To prevent extinction, the Agile Frog Group, a collaboration of local environmental and conservation organisations including Durrell Wildlife Conservation Trust, launched a comprehensive Action Plan detailing threats and actions needed to save the frog. Since 2000, Durrell has been actively involved, conducting research, carrying out habitat restoration and captive rearing collected spawn to tadpole and froglet stage (head-starting) in order to increase its survival chances. Today, nearly 50,000 froglets have been released since the project began in 1987.

6. Cirl bunting (Emberiza cirlus)
The cirl bunting is a small farmland bird with approximately 800 pairs living in South Devon. Despite a relatively good population size for its home range, expansion is prohibited by farming practices and urban development.

Working alongside the RSPB, Paignton Zoo has been involved in a reintroduction programme to help establish populations of this finch-like bird to other areas. Between 2006 and 2009, chicks from a donor population in Devon were harvested and released into Cornwall, with a total of 330 young birds being reintroduced during this time. Both the donor population and the new population have been carefully monitored and there are now 52 breeding pairs in Cornwall. Believed to be the only successful passerine reintroduction in Europe, it is hoped that the knowledge and skills gained from programme can be applied to similar projects.

7. Water vole (Arvicola amphibious)
The water vole used to be a regular sight along British waterways but in recent years the species has undergone a catastrophic decline earning the label ‘Britain’s fastest declining mammal.’ The main reasons for the rapid decline are thought to be habitat loss and predation by the American mink (Neovison vison).

BIAZA members have been helping to conserve the water vole in many ways. The Wildwood Trust conducts both field studies, such as surveys for Natural England, whilst also housing one of the largest captive breeding populations in the UK. Working in partnership with local Wildlife Trusts, private landowners and developers, the Herne Bay-based park provides mitigation as well as re-introductions. The Wildfowl and Wetland Trust (WWT) have also successfully reintroduced water vole at several of their wetland reserves, including Llanelli, Slimbridge and Martin Mere.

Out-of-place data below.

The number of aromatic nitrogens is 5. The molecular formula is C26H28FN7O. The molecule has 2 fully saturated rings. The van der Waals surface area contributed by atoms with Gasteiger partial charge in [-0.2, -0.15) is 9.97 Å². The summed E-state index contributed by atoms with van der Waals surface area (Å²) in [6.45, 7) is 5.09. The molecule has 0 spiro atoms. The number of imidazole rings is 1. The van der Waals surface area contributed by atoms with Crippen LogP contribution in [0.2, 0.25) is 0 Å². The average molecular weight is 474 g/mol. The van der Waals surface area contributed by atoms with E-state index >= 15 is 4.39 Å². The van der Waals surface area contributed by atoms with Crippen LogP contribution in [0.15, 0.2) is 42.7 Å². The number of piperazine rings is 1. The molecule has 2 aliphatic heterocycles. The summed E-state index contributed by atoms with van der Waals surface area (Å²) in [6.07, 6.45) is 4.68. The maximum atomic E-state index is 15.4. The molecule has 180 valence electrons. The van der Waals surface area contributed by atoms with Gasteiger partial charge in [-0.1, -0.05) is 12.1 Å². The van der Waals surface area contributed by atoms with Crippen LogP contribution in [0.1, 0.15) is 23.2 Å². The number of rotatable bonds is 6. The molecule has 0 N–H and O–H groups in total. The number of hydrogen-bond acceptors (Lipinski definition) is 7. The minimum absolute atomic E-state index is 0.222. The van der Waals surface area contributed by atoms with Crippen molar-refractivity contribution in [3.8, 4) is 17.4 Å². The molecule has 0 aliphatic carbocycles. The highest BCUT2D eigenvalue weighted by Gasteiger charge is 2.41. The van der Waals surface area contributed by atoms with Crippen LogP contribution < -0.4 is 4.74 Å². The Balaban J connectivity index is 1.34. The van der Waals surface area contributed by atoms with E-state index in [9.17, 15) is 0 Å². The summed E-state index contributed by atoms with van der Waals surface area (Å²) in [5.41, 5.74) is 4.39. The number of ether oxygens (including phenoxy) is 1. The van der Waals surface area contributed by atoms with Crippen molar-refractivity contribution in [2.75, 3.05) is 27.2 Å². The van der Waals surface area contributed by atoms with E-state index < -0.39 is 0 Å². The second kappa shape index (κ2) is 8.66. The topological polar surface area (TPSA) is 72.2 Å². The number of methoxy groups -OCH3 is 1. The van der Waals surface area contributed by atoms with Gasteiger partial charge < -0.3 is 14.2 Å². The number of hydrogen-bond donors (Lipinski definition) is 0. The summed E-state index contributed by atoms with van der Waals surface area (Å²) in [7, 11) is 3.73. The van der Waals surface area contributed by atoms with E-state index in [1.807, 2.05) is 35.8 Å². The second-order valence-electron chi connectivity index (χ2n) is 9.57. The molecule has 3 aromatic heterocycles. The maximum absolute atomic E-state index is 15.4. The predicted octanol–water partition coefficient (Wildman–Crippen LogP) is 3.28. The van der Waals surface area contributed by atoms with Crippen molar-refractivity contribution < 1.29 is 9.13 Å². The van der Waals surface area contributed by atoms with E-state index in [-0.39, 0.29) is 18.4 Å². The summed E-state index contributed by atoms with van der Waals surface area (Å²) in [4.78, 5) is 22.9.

8. Common crane (Grus grus)
The Common crane is an iconic wetland bird. Once widespread in Britain, habitat loss and hunting led to its extinction as a breeding bird by around 1600.

The Great Crane Project, a partnership between the Wildfowl and Wetland Trust (WWT), the RSPB and Pensthorpe Conservation Trust, aimed to re-establish a sustainable population of common cranes in Britain. Between 2010 and 2014, the project released 94 birds on the Somerset Levels and Moors, of which around 75 are still going strong. The released population is already successfully breeding with four fledglings recorded in 2015. BIAZA members WWT Slimbridge reared juvenile cranes from eggs collected from wild cranes in Germany, with extensive research identifying Somerset as the best reintroduction location.

9. Strapwort (Corrigiola litoralis)
Strapwort is a Critically Endangered plant in the UK as it is restricted to just one site, Slapton Ley in South West England, where it grows in shingle at the water’s edge.

Whitley Wildlife Conservation Trust (WWCT) at Paignton Zoo has been instrumental in the recovery of the last UK population which is managed in partnership with the Field Studies Council. Research into habitat and germination requirements of Strapwort by WWCT was followed by translocations of plants grown at Paignton Zoo using seeds from the millennium seed bank, Kew Gardens and the wild population at Slapton Ley. The plants have succeeded in bolstering the native population and increased its size to a sustainable level. The success of the project has resulted in a Natural England funded re-introduction of strapwort at a second site in Loe Pool, Cornwall, which is owned and managed by The National Trust.

10. Fen raft spider (Dolmedes plantarius)
The impressive fen raft spider is one of the UK’s rarest animals; found at only three sites, it is best-known from Redgrave and Lopham Fen in East Anglia. To help increase the number of UK populations, translocations were planned as part of Natural England’s Species Recovery Programme. To obtain sufficient stock without damaging the wild populations, a viable strategy of fostering spiderlings for release was devised by Dr Helen Smith, Natural England’s project coordinator, to circumvent high natural mortality.

Rearing in UK zoos started in 2011, and by 2013 ten BIAZA collections had been involved in the project - Beale Park, Bristol Zoo, Chessington Zoo, Chester Zoo, The Deep, Dudley Zoo, Lakeland Wildlife Oasis, Tilgate Nature Centre, Reaseheath College, and ZSL London Zoo. Spiders were raised individually in test tubes before release into suitable sites in autumn. In all approximately 6,000 spiders were released over a three year period. Monitoring shows that populations have established well and their range is extending.